Clinician's Guide to Holistic Medicine / Edition 1 available in Paperback
- Pub. Date:
- McGraw-Hill Professional Publishing
Table of ContentsChapter 1: Introduction. Chapter 2: Cardiovascular Disease. Chapter 3: Cancer. Chapter 4: Gastrointestinal Disease. Chapter 5: Neurological Disease. Chapter 6: Endocrinological Disease. Chapter 7: Gynecological Disease. Chapter 8: Psychological Disease. Chapter 9: Respiratory Diseases. Chapter 10: Musculoskeletal Diseases. Chapter 11: Geniotourinary and Men's Diseases. Chapter 12: Opthalmological Diseases. Chapter 13: Systemic Diseases. Chapter 14: The Nature of Health Promotion. Appendix: Glossary of Terms.
Most physicians are quite aware of the two Eisenberg et al. surveys of over one thousand randomly selected consumers in 1991 and 1997, concluding that 32 and 41 percent, respectively, used some form of alternative healthcare services or products. 2,3 Termed "unconventional" in their first survey, Eisenberg et al. defined "alternative" as embracing those products, services, and practices related to interventions not taught widely in medical schools and not generally available in US hospitals. Consumers in 1997 were estimated to have spent $26 billion of largely unreimbursed, out of pocket, discretionary income. And further, 75 percent did not inform their physicians of what they were doing. The depth of this shift incorporating medically unrecommneded alter native initiatives intended to prevent or treat common chronic conditions should not be underestimated.
The motivations of users of alternative options appear to be deeply rooted in a paradigmatic shift of values. Astin's randomized survey of 1,000 adults confirmed the Eisenberg estimate of incidence of use exceeding 40 percent of US consumers. The significance of the study could be summarized in the following conclusions. Those responding affirmatively to using alternative services and products:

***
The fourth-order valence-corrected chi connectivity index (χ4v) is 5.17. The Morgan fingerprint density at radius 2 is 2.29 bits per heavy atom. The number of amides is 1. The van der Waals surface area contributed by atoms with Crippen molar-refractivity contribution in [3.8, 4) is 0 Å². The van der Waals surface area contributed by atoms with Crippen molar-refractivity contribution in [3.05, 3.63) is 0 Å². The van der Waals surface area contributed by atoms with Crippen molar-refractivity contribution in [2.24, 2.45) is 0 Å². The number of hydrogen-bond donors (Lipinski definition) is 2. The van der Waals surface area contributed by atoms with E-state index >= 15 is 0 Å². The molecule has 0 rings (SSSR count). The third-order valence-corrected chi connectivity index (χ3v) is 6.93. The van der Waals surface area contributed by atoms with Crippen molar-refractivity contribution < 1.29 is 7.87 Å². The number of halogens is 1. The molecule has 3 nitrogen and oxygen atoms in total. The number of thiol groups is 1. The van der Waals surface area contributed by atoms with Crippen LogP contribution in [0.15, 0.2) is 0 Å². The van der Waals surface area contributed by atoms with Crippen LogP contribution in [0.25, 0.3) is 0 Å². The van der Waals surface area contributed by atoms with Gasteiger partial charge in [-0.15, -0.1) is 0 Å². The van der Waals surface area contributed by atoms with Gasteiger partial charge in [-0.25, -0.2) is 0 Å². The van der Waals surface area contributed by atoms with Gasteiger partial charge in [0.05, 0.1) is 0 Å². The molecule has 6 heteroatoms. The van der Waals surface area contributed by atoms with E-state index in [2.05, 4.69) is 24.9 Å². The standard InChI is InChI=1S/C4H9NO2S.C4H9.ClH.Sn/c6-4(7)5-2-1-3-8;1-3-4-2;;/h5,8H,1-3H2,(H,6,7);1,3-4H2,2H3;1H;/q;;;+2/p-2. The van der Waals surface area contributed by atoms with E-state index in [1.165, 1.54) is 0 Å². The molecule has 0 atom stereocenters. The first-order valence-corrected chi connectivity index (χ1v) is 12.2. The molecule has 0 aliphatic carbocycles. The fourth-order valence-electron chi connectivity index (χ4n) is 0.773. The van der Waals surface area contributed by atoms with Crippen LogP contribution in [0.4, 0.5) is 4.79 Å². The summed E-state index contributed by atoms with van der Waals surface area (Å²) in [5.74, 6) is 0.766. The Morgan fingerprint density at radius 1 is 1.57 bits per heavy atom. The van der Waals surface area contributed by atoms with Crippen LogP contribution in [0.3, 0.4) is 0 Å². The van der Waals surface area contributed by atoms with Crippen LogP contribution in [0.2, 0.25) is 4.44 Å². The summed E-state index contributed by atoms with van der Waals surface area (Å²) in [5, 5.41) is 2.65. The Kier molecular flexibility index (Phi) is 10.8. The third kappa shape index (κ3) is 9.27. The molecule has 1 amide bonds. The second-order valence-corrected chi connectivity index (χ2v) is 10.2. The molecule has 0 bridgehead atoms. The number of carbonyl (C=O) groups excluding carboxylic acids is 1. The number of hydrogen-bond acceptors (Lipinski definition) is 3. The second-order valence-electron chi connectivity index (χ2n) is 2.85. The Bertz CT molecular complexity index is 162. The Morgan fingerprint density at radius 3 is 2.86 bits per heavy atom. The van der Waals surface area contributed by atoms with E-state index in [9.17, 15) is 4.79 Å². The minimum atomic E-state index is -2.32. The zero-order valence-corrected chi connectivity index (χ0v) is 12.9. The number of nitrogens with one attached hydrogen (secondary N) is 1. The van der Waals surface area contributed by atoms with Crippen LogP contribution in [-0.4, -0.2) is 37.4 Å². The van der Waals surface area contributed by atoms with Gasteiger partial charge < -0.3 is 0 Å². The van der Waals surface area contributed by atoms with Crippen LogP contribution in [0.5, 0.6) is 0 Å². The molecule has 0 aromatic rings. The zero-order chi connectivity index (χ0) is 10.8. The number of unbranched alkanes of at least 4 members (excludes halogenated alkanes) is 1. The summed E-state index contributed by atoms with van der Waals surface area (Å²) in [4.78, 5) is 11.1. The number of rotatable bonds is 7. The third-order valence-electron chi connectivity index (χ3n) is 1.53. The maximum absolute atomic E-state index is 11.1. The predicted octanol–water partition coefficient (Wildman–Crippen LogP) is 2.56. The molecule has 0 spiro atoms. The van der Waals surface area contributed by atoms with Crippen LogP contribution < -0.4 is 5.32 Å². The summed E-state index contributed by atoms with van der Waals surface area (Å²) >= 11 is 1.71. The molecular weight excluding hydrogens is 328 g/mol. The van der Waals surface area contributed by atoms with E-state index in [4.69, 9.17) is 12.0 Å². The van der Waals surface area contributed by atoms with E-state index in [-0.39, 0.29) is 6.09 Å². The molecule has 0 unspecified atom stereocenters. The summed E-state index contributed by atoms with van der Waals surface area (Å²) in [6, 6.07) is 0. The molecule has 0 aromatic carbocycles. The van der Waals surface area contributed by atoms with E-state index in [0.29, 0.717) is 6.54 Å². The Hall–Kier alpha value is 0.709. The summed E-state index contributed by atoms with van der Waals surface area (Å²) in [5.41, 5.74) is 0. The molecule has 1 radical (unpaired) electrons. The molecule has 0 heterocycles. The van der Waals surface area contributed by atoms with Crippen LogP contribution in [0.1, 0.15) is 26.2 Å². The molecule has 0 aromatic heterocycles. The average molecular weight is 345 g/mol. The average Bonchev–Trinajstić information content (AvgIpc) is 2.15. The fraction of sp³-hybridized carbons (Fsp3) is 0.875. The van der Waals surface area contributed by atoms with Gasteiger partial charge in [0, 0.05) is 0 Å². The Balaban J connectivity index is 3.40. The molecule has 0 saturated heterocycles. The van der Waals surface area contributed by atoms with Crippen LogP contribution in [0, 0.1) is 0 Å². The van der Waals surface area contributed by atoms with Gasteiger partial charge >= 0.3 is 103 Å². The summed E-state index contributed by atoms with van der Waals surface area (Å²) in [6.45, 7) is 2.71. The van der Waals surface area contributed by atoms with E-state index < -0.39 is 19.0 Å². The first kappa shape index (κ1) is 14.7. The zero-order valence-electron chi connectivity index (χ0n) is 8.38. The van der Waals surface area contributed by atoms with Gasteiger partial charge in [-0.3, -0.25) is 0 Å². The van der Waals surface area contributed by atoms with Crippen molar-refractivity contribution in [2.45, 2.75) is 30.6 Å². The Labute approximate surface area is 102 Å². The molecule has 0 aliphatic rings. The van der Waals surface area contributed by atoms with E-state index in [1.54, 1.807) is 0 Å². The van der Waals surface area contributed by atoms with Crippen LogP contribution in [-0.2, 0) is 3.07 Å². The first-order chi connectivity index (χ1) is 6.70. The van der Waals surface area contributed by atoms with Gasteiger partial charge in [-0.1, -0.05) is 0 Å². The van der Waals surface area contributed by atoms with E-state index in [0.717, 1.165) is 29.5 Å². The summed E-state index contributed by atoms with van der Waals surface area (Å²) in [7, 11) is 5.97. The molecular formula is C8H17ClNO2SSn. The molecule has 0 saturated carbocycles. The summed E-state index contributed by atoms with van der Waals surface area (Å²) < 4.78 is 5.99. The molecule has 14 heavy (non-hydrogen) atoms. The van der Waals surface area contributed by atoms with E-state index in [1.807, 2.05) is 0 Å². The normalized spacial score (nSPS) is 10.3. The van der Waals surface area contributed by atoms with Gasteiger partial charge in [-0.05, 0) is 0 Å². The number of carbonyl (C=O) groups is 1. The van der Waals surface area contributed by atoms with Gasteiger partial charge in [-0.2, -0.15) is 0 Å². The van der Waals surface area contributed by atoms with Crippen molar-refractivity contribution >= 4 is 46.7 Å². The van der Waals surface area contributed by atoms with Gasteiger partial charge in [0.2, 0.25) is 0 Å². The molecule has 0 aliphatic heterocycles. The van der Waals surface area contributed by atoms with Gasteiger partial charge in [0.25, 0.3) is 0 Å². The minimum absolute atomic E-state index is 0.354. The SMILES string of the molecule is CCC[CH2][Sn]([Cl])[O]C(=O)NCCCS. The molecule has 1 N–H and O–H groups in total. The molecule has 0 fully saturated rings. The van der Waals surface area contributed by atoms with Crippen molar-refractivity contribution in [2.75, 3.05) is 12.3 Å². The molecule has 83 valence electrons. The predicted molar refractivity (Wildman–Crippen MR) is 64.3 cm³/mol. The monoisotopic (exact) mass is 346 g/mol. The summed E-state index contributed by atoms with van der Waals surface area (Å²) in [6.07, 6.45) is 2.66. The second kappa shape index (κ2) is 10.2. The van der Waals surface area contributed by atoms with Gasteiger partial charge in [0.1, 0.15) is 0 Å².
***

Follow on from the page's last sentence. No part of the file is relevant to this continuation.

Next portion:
1. were not especially disenchanted with conventional medical care;
2. were generally more educated than those not using alternative services;
3. were generally sicker that those seeking conventional care;
4. sought alternative care most often for chronic pain, anxiety, urinary tract problems, and back problems;
5. were inclined to use both alternative and conventional resources;
6. were prone not to tell their conventional practitioners what they were doing;
7. were significantly more likely to come from a segment of people within society who could be described as cultural creatives, with intense commitment to (1) environmental concerns with earth ecology, (2) feminism and feminine values, (3) personal growth psychology, and (4) spirituality;
8. were also significantly more likely to have had a "transformational" experience which motivated them to choose to have their medical care congruently aligned with their altered and newly found worldview;
9. expressed a holistic orientation in regard to health;
10. made up 41 percent of all respondents, totally consistent with the findings in the second Eisenberg survey.